Investor Article

How sensitive are property investors to rising interest rates?

Image of Oliver Pearson

Author: Oliver Pearson

Manager and Property Investor for 20+ years

Jan 28, 2022
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A lot of people I speak to think the answer to that question is “very”, and that Armageddon is looming with rising home loan rates.


However, whilst we do see some investors listing their properties for sale, the truth is that it is in nothing like the numbers the media might have you believe, and little more than the long term average.


If you consider the reaction of investors to the government’s Housing Package in March 2021 (interest deductibility phase out, bright line tweaking etc) then I think we get a clue as to how investors will react to rising interest rates.


Nearly a year has passed since the Housing Package announcements, house prices have continued their spiral and there hasn’t been the intended mass sale of rental properties to first home buyers.


Why is that?


The reason, as pointed out by BNZ economist Tony Alexander, is that investors have very low levels of debt; so mucking around with interest deductibility has not hurt (yet).


The latest data on the subject from Stats NZ was released last year and says that the mortgage debt of investors is equal to 15% of the value of their housing stock. That is a low number, and in reality will be even lower when you consider the rise in house prices since the data was released in early 2021.


With levels of investor debt so low. it makes sense that removing tax deductibility has had little impact so far, and we might conclude that the impact of rising interest rates on investors will not be as drastic as some might expect.


So, who will feel the pinch from rising interest rates?


My fear is that highly leveraged first time buyers, who bought homes in the last 6 months will be most affected. They bought at (or close to) the top of the market, are highly leveraged, and were able to finance cheaply (when 1 year was around 2.3% ish). When their initial fixed rate period rolls off, they will conceivable find themselves paying an extra 1.5-2% interest annually.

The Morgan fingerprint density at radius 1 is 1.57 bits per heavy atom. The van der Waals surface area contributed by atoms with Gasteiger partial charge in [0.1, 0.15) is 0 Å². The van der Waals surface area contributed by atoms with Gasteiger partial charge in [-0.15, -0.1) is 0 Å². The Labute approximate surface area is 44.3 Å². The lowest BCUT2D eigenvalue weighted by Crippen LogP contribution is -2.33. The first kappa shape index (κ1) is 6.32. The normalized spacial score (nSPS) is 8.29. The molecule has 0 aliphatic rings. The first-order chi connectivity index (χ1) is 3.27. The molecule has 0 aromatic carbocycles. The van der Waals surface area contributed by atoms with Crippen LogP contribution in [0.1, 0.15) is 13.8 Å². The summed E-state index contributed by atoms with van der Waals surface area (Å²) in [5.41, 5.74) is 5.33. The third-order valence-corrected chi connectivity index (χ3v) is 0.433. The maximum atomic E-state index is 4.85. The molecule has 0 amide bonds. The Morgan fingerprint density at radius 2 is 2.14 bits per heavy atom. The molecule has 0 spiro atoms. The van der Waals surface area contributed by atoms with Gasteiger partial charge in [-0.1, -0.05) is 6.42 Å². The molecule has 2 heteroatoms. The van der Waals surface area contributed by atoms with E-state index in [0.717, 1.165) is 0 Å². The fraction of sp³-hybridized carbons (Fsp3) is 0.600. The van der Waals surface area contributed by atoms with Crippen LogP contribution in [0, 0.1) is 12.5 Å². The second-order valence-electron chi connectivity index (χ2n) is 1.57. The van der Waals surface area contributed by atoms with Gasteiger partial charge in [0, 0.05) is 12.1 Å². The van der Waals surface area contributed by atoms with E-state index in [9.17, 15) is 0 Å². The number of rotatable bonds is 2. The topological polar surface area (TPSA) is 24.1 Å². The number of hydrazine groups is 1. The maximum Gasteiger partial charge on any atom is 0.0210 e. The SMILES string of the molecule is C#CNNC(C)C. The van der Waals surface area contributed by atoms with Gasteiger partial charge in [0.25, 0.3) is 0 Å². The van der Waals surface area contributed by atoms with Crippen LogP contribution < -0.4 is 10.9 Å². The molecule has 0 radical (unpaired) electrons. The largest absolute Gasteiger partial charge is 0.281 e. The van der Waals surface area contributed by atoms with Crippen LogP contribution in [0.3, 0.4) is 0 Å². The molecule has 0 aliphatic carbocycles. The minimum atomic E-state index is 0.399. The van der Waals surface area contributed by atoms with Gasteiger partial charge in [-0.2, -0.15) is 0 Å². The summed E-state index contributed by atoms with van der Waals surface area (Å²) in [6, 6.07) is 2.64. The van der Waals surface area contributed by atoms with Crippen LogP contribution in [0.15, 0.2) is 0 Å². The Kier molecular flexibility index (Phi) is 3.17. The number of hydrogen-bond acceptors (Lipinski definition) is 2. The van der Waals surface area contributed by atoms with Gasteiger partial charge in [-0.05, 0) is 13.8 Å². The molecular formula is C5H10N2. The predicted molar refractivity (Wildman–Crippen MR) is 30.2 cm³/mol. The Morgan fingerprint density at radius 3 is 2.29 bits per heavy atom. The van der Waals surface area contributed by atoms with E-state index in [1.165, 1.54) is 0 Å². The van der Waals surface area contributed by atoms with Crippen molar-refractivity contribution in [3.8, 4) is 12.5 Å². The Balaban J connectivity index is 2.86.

Looking back a few months, in September 2021, NZ’s median house price was $850,000. Imagine you bought a house in September for $850,000 with an 80% loan, fixed for a year on a nice low interest rate. Now roll the clock forward to September 2022 and you might find yourself refinancing at an interest rate that's 2% higher. If that's the case then you will need to pay an additional $13,600 interest annually to the bank. Factor in income tax, and you’ll have to earn close to $20,000 to simply cover the additional interest.

Image of Oliver Pearson

Oliver Pearson

Manager and Property Investor for 20+ years

Image of Oliver Pearson

Oliver Pearson

Manager and Property Investor for 20+ years

Oliver Pearson began investing in property aged 21 and has since bought, developed and sold real estate in the UK, USA, South East Asia and New Zealand. After a career in banking he is now on the management team at Waikato Real Estate and has contributed to property articles for NZ Herald, Stuff and Property Investor Magazine.

Based in Raglan, Oliver's passions extend beyond property to surfing, hydrofoiling, and providing a taxi service for his children.

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